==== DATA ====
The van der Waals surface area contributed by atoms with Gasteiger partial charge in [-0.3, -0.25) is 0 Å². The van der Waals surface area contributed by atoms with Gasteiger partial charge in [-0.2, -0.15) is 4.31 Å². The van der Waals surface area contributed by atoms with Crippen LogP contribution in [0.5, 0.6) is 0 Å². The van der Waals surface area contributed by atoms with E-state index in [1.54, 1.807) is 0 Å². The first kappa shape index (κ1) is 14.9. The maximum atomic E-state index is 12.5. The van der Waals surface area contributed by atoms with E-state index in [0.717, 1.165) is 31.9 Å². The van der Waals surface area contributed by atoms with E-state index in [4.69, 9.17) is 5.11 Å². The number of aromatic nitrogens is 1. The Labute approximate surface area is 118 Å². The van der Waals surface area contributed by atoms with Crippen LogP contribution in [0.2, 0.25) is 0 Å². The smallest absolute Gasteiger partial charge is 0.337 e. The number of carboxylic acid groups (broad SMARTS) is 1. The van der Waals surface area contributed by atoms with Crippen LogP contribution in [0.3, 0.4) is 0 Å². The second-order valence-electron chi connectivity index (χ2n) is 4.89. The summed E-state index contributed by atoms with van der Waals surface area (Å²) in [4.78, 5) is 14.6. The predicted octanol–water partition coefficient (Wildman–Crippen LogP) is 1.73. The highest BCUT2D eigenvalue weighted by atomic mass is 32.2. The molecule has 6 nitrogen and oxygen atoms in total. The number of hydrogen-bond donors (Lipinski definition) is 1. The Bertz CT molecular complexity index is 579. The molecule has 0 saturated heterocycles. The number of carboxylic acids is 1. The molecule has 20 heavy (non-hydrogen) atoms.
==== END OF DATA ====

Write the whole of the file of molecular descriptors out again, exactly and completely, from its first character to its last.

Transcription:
The van der Waals surface area contributed by atoms with Gasteiger partial charge in [-0.3, -0.25) is 0 Å². The van der Waals surface area contributed by atoms with Gasteiger partial charge in [-0.2, -0.15) is 4.31 Å². The van der Waals surface area contributed by atoms with Crippen LogP contribution in [0.5, 0.6) is 0 Å². The van der Waals surface area contributed by atoms with E-state index in [1.54, 1.807) is 0 Å². The first kappa shape index (κ1) is 14.9. The maximum atomic E-state index is 12.5. The van der Waals surface area contributed by atoms with E-state index in [0.717, 1.165) is 31.9 Å². The van der Waals surface area contributed by atoms with E-state index in [4.69, 9.17) is 5.11 Å². The number of aromatic nitrogens is 1. The Labute approximate surface area is 118 Å². The van der Waals surface area contributed by atoms with Crippen LogP contribution in [0.2, 0.25) is 0 Å². The smallest absolute Gasteiger partial charge is 0.337 e. The number of carboxylic acid groups (broad SMARTS) is 1. The van der Waals surface area contributed by atoms with Crippen LogP contribution in [0.3, 0.4) is 0 Å². The second-order valence-electron chi connectivity index (χ2n) is 4.89. The summed E-state index contributed by atoms with van der Waals surface area (Å²) in [4.78, 5) is 14.6. The predicted octanol–water partition coefficient (Wildman–Crippen LogP) is 1.73. The highest BCUT2D eigenvalue weighted by atomic mass is 32.2. The molecule has 6 nitrogen and oxygen atoms in total. The number of hydrogen-bond donors (Lipinski definition) is 1. The Bertz CT molecular complexity index is 579. The molecule has 0 saturated heterocycles. The number of carboxylic acids is 1. The molecule has 20 heavy (non-hydrogen) atoms.